“It’s time to hunker down. It’s time to cancel everything. If it isn’t essential, don’t do it,” Garcetti said. “Don’t meet up with others outside your household, don’t host that gathering, don’t attend a gathering.”

To date, Los Angeles County has confirmed a total of 414,185 coronavirus cases and 7,740 deaths. 

10:03 p.m. ET, December 2, 2020

UK didn't scrutinize Pfizer coronavirus vaccine trial data as carefully as US FDA is, Fauci says

From CNN Health’s Shelby Lin Erdman

British health regulators who authorized Pfizer’s Covid-19 vaccine on Wednesday did not scrutinize the trial data as carefully as the US Food and Drug Administration is doing in its review, Dr. Anthony Fauci, the director of the National Institute of Allergy and Infectious Diseases, claimed.

“The way the FDA is, our FDA is doing it, is the correct way,” Fauci said in an interview on Fox News.
“We really scrutinize the data very carefully to guarantee to the American public that this is a safe and efficacious vaccine,” he said.
“I think if we did any less, we would add to the already existing hesitancy on the part of many people to take the vaccine because they're concerned about safety or they're concerned that we went too quickly."

Fauci said it’s important that Americans feel good about a potential Covid-19 vaccine.

“So, it's almost a damned if you do and you're damned if you don't, because if you go quickly and you do it superficially, people are not going to want to get vaccinated,” he said. 

“We have the gold standard of a regulatory approach with the FDA. The UK did not do it as carefully and they got a couple of days ahead,” he said. “I don't think that makes much difference. We'll be there. We'll be there very soon.”

9:30 p.m. ET, December 2, 2020

US reports highest number of Covid-19 deaths in a single day

From CNN’s Haley Brink

The United States has reported a record-high number of new Covid-19 deaths on Wednesday, according to data from Johns Hopkins University. 

So far on Wednesday, 2,658 Covid-19 deaths have been reported, according to JHU. The US is currently averaging 1,531 new deaths per day, the university's data shows.

According to JHU data, the days with the highest number of new deaths are: 

  1. Dec. 2: 2,658
  2. April 15: 2,603
  3. Dec. 1: 2,597
  4. April 7: 2,570 
  5. April 21: 2,542 

Note: This is an ongoing tally and today's final numbers will not be available until overnight tonight.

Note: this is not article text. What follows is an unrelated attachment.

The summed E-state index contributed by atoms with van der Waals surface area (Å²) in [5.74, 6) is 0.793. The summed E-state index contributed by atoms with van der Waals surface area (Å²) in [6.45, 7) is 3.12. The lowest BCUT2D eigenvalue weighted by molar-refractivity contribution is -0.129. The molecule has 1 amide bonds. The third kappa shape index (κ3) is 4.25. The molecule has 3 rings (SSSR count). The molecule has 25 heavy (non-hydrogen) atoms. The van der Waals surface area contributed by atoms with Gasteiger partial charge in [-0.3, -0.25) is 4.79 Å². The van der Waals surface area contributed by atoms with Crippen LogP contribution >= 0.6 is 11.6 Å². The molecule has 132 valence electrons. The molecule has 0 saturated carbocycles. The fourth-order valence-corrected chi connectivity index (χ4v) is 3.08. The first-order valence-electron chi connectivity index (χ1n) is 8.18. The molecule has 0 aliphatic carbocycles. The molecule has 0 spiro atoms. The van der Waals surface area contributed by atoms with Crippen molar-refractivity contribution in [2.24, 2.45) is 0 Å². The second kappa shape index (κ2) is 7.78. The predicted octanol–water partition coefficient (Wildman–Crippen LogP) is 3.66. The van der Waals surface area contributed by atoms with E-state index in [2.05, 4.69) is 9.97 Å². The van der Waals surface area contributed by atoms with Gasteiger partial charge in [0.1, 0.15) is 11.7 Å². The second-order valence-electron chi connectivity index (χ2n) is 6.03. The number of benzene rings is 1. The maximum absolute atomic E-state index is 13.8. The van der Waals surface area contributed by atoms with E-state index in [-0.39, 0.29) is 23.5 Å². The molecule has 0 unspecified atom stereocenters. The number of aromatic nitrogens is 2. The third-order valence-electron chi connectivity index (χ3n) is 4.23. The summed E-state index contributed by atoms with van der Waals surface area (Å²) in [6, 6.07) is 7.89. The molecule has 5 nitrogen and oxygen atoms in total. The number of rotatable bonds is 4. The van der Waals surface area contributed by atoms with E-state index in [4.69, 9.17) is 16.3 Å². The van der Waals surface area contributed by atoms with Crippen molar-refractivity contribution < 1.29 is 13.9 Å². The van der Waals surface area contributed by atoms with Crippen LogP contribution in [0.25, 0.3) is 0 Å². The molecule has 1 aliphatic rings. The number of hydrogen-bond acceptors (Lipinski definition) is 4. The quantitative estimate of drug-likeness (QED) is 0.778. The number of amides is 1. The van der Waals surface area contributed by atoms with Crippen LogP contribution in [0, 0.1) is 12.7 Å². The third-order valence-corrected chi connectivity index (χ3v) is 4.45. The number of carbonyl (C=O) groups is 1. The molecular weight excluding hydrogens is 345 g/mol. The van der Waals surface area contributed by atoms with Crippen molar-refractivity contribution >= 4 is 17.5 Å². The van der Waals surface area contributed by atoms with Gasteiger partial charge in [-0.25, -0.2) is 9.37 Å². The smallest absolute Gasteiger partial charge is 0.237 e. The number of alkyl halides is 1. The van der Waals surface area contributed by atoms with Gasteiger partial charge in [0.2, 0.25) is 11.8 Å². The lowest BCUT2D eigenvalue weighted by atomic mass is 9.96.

9:34 p.m. ET, December 2, 2020

Hospitals stretched beyond "reasonable limit" as number of Covid-19 patients reaches 100,000

From CNN's Steve Almasy, Jason Hanna and Madeline Holcombe

While Americans are eagerly awaiting coronavirus vaccines to be authorized, doctors and nurses across the US are facing a difficult truth as hospitals try to find creative ways to handle the surging number of patients that exceeds 100,000 nationwide.

One county official in Wisconsin told CNN, "Our hospital ICUs and emergency rooms remain stretched beyond any reasonable limit and our healthcare workers as well as our patients need our help."

And the head of the Centers for Disease Control and Prevention said Wednesday that these next three months will be "the most difficult time in the public health history of this nation."

More than 100,200 patients were in US hospitals Wednesday -- the most counted during the pandemic, according to the COVID Tracking Project.

And there was more sad news as more than 2,650 deaths were reported Wednesday, according to Johns Hopkins University, another national high during the health crisis.

After they are authorized by the federal government, coronavirus vaccines should help blunt the pandemic, but experts think it won't be until spring before a lot of Americans can get them.

Read the full story:

8:51 p.m. ET, December 2, 2020

US surpasses 100,000 Covid-19 hospitalizations

From CNN’s Haley Brink

The United States has surpassed 100,000 current Covid-19 hospitalizations, setting a new record high since the pandemic began, according to the Covid Tracking Project (CTP). 

On Wednesday, at least 100,226 people were hospitalized with Covid-19, according to CTP. 

8:43 p.m. ET, December 2, 2020

Why was the UK first to authorize a coronavirus vaccine?

From CNN's Zamira Rahim

The UK became the first Western country to authorize a Covid-19 vaccine on Wednesday, marking a pivotal moment in the global fight against coronavirus.

The Pfizer/BioNTech vaccine has been granted emergency authorization by British regulators, and the first doses are expected to be rolled out from early next week.

Britain has been one of the countries hardest hit by the pandemic, with the highest death toll in Europe, and its government has been heavily criticized for its handling of the crisis.

But it has now leapfrogged both the European Union and the United States with this announcement.

Why was the UK first? The vaccine was granted emergency authorization in the UK by its independent regulator, the Medicines and Healthcare products Regulatory Agency (MHRA), which has played a crucial part in the process.

The MHRA began a rolling review of Pfizer and BioNTech data from October, with each "package" of data reviewed as soon as it became available. This allowed regulators to examine the data in detail before a final authorization application was submitted.

According to the MHRA, a rolling review "can be used to complete the assessment of a promising medicine or vaccine during a public health emergency in the shortest time possible."

This approach helped accelerate the authorization process and a formal review of all the necessary information began in the UK on November 23, leading to Wednesday's announcement.

Read the full story: